John Rand Capron

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John Rand Capron (1829–1888) was an English amateur scientist, astronomer and photographer. Though a solicitor by profession, he became an expert on spectroscopy, particularly in relation to the aurora, and published many articles during his lifetime.

He is also remembered for a speculative letter, in the scientific journal Nature on early incidences of "crop circles", in which he suggested they were caused by "cyclonic wind action".[1]


Capron was born on 19 February 1829 in St. Leonards, Shoreditch, London, the son of a leather merchant. Educated at the Royal Grammar School, Guildford, he was articled to his uncle John Capron, a prominent Guildford solicitor.[2] He entered into partnership with his uncle in 1850, and was also appointed Borough Coroner and Clerk of the Peace.

His obituary in the Monthly Notices of the Royal Astronomical Society described how at while at school, during convalescence from an attack of typhoid fever, he had been lent a microscope, which "opened out a new world of wonder and beauty" for him.[3] Although initially interested in biology, fossils and the study of geology, he later developed a particular enthusiasm for the study of spectroscopy and astronomy, building a private observatory at Guildown on the "Hog's Back", Surrey. In 1877 he published a significant work on "Photographed Spectra", which provided reference photographs of the spectra of various elements.[3] In 1879 he extended this into a study of the characteristics of the aurora, and in 1883 published an analysis of an extremely unusual phenomenon observed during the aurora of 17 November 1882; Capron was one of the first scientists to seriously research the nature of aurorae, particularly from a spectrographic perspective.[1] He also conducted experiments on atmospheric electrical charges, fixing a "corona" of platinum wires on top of Booker's Tower on the Hog's Back, linked by wires to his observatory.[4]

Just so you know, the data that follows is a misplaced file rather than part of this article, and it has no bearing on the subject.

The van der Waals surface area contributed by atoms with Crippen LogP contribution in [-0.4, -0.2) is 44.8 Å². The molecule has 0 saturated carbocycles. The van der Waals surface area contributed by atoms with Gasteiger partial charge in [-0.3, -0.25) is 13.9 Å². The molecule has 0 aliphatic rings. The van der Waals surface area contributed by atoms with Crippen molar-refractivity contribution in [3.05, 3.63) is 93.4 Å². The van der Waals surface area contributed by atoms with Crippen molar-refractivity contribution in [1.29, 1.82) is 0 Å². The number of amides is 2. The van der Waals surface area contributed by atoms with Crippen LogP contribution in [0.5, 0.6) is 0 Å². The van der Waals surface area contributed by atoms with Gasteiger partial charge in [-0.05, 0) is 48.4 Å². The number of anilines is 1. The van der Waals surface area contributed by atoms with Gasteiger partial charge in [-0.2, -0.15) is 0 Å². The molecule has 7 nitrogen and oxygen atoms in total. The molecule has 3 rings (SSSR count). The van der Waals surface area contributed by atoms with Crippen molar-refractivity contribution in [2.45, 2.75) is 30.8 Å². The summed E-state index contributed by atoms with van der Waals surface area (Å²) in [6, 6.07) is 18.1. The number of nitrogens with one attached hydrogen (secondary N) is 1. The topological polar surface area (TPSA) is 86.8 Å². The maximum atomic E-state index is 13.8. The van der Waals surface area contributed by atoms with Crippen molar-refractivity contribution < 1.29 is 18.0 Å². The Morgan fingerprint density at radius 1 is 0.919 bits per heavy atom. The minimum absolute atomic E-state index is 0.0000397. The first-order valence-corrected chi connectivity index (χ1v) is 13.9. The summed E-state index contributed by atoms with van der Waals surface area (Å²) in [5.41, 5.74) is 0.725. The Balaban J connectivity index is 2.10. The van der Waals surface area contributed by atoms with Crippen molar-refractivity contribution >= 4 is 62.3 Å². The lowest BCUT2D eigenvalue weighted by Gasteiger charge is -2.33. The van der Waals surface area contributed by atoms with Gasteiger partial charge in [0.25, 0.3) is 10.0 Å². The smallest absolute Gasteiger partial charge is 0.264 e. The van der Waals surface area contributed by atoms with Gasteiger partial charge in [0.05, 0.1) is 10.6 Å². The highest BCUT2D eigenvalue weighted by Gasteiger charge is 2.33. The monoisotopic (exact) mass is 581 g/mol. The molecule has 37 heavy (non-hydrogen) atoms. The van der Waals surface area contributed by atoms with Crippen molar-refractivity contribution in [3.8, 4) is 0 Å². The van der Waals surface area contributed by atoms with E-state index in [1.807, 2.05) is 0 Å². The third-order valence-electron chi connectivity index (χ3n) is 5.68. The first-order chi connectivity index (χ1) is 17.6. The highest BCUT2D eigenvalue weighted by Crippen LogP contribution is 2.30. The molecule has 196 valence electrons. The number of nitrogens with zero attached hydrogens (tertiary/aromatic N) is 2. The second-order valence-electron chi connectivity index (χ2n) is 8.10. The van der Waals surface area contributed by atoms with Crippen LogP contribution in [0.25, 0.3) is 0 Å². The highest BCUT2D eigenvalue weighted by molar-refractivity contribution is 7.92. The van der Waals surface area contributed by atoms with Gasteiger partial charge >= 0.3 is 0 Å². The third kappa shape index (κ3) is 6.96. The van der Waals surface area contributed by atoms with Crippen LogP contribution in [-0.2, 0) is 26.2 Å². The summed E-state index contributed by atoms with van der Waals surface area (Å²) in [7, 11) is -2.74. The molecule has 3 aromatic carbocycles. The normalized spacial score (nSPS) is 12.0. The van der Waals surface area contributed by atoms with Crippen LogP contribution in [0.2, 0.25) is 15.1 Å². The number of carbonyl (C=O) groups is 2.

Capron was a prominent local philanthropist and was described as "ever ready, though in the most unostentatious manner, to afford aid and succour to those in poverty and distress".[5] A contributor to The English Mechanic and World of Science commented "I have heard - what he tried hard enough to hide - that the good he did among the poor was something remarkable. Few men indeed possessing his wealth and leisure have devoted them more ungrudgingly to the benefit of others".[6] He died on 12 November 1888 in Eastbourne.

A fir plantation near Normandy, Surrey, which Capron owned, still has the name "Rand's Plantation".[1] The Surrey History Centre in Woking holds a collection of photographs believed to have been taken by Capron.[7] The Guildford Institute Library in Guildford holds a collection of four albums of original sketches made by Capron on his travels in Britain and Europe.[8]

Personal life[edit]

Capron married Fanny Nibblett (1820–1909) in June 1856. They had one son, born in 1858.


In addition to many shorter articles, Capron published the following books:

  • Photographed Spectra, London: E & F N Spon, 1877
  • Auroræ: their characters and spectra, London: E & F N Spon, 1879
  • A Plea for the Rainband, and the Rainband Vindicated, London: Edward Stanford, 1886


  1. ^ a b c John Rand Capron, Normandy Historians, accessed 06-08-10
  2. ^ Obituary: List of Fellows deceased, Capron, J. Rand, Monthly Notices of the Royal Astronomical Society, Vol. 49, 159
  3. ^ a b MNRAS, 49, 160
  4. ^ Tebbutt, G. A History of Booker's Tower Archived 27 August 2011 at the Wayback Machine., St. Catherine's Village, Guildford
  5. ^ MNRAS, 49, 161
  6. ^ The English Mechanic and World of Science, 1889, v.48, p.275
  7. ^ PHOTOGRAPH ALBUMS RELATING TO SURREY, c.1850-1974, Surrey History Centre, Ref 6529/12
  8. ^ Guildford Institute Library, Ref JRC1-4